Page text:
Subject: First insect of spring
Location: Riverbend Park, Virginia
March 9, 2015 4:23 pm
Hello, while walking along the Potomac River today, we saw this insect in fair abundance. It appears the American Coots and other waterfowl were eating them from the surface of the river. They were also landing on people, trees, and the still snowy ground. As far as I know, the first sighting of them was yesterday. Average length was 0.75 inches. Do you know what this insect is? Thank you!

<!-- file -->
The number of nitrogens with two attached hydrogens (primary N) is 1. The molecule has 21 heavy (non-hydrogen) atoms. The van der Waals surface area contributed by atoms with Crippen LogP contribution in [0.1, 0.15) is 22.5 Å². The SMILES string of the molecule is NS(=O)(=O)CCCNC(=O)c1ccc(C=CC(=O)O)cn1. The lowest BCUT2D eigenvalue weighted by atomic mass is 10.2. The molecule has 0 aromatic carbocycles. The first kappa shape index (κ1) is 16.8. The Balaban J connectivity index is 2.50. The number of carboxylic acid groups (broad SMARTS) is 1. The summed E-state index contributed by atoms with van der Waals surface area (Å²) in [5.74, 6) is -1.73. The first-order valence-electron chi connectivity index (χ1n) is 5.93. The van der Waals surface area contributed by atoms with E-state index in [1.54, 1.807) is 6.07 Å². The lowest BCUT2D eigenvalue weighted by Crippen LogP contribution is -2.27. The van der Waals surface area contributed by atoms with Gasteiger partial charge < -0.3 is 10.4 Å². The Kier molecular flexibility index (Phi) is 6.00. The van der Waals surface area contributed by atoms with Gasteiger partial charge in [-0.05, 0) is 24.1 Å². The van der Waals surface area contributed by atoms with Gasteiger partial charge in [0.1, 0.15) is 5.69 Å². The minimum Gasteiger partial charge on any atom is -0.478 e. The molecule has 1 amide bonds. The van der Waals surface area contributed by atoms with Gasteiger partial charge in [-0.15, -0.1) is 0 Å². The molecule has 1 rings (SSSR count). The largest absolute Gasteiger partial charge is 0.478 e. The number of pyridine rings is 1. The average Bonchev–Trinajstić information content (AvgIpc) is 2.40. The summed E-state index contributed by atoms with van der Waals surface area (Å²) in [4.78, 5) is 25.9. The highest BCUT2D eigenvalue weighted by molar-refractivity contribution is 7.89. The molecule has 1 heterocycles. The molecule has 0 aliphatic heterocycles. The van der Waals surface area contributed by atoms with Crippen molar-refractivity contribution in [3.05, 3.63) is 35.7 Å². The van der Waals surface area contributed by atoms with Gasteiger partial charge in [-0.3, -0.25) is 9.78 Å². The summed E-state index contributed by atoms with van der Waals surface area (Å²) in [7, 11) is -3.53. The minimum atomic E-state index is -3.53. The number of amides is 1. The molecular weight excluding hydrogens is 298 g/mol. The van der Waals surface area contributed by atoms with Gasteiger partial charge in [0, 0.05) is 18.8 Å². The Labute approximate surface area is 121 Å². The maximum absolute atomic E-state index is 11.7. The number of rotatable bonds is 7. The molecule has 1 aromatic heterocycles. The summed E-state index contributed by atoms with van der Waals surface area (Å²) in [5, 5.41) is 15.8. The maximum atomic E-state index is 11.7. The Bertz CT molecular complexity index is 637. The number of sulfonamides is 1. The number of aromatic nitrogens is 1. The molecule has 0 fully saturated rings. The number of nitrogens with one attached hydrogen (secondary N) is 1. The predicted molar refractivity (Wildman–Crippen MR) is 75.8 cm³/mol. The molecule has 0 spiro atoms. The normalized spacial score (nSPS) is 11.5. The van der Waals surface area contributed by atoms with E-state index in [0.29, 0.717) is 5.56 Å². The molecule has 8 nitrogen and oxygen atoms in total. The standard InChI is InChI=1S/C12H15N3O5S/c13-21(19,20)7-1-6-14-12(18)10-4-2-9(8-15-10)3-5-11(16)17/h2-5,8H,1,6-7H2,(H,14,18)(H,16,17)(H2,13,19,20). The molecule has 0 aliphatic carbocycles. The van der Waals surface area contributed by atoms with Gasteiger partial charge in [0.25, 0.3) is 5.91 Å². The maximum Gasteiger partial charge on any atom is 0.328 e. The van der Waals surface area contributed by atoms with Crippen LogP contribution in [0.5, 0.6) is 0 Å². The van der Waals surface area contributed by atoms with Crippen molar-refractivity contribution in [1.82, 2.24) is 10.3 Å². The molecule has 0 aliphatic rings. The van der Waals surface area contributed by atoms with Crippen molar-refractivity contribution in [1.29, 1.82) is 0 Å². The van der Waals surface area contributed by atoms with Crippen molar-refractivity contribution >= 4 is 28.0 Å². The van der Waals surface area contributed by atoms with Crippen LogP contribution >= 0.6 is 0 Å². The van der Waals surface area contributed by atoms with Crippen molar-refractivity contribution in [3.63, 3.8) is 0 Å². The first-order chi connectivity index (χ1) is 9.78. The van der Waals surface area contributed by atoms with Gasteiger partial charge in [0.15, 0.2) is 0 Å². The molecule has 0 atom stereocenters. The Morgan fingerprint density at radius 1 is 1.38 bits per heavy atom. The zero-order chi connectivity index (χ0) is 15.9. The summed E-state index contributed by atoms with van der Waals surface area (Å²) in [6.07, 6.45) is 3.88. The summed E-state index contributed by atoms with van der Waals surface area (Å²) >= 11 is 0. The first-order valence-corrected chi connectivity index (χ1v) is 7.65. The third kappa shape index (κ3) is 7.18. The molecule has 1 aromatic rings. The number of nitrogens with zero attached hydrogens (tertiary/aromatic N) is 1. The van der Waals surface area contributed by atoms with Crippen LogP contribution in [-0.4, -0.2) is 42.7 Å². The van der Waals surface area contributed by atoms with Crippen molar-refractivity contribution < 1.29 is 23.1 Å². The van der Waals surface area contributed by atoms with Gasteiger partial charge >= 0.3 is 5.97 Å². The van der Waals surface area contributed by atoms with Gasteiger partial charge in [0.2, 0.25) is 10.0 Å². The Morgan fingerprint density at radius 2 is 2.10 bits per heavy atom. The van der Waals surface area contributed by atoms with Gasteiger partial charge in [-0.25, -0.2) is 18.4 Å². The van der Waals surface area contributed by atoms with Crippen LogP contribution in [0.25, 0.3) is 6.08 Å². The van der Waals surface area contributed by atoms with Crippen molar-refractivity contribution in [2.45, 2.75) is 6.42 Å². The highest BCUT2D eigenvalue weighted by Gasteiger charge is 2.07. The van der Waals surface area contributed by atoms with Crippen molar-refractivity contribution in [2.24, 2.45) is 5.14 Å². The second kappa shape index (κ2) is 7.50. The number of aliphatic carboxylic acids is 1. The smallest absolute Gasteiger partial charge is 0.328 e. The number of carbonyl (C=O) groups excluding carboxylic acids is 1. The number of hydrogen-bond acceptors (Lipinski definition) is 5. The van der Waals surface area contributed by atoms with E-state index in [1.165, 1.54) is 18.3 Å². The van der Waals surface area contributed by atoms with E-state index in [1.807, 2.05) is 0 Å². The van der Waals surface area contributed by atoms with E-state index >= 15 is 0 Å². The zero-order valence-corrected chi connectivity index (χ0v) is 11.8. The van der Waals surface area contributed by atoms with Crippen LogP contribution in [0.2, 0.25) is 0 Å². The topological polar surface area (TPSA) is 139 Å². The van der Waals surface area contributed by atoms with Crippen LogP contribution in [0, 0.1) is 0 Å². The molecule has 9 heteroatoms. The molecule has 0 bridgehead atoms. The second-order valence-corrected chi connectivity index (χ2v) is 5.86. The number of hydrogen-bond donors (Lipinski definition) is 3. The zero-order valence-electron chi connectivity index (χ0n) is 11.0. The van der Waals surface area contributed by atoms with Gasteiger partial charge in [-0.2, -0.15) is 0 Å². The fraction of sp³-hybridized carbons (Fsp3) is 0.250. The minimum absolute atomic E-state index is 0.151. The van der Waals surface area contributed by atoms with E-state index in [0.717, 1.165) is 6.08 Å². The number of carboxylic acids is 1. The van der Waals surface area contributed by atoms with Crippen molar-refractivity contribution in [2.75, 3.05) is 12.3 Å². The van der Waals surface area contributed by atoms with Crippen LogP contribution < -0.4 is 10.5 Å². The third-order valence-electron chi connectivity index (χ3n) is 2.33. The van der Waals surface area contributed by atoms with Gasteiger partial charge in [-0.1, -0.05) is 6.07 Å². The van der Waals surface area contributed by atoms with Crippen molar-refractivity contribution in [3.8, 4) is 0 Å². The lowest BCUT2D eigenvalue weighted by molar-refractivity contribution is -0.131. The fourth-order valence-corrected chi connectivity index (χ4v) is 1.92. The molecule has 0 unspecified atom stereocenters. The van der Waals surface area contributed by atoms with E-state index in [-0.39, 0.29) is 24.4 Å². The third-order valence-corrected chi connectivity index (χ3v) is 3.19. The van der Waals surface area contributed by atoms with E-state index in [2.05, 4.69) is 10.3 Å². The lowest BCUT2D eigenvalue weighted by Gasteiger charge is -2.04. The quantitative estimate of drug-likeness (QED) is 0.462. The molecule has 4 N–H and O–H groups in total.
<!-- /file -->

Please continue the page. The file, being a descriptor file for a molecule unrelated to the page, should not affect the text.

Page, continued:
This is a Winter Stonefly in the family Taeniopterygidae. According to BugGuide: “The defining need of winter stonefly nymphs is for very high levels of oxygen in the water. Warm temperatures, excessive organic matter, and many pollutants all reduce oxygen levels. The result: they’re only active in the coldest part of the year and are very sensitive to pollution. Their main interest to humans is as an indicator species: you can tell that water is unpolluted if stoneflies live there. They also provide food for trout – though not as much as species active when trout are themselves more active in warmer parts of the year.” Here is an image of a member of the genus Taeniopteryx from BugGuide that looks very similar.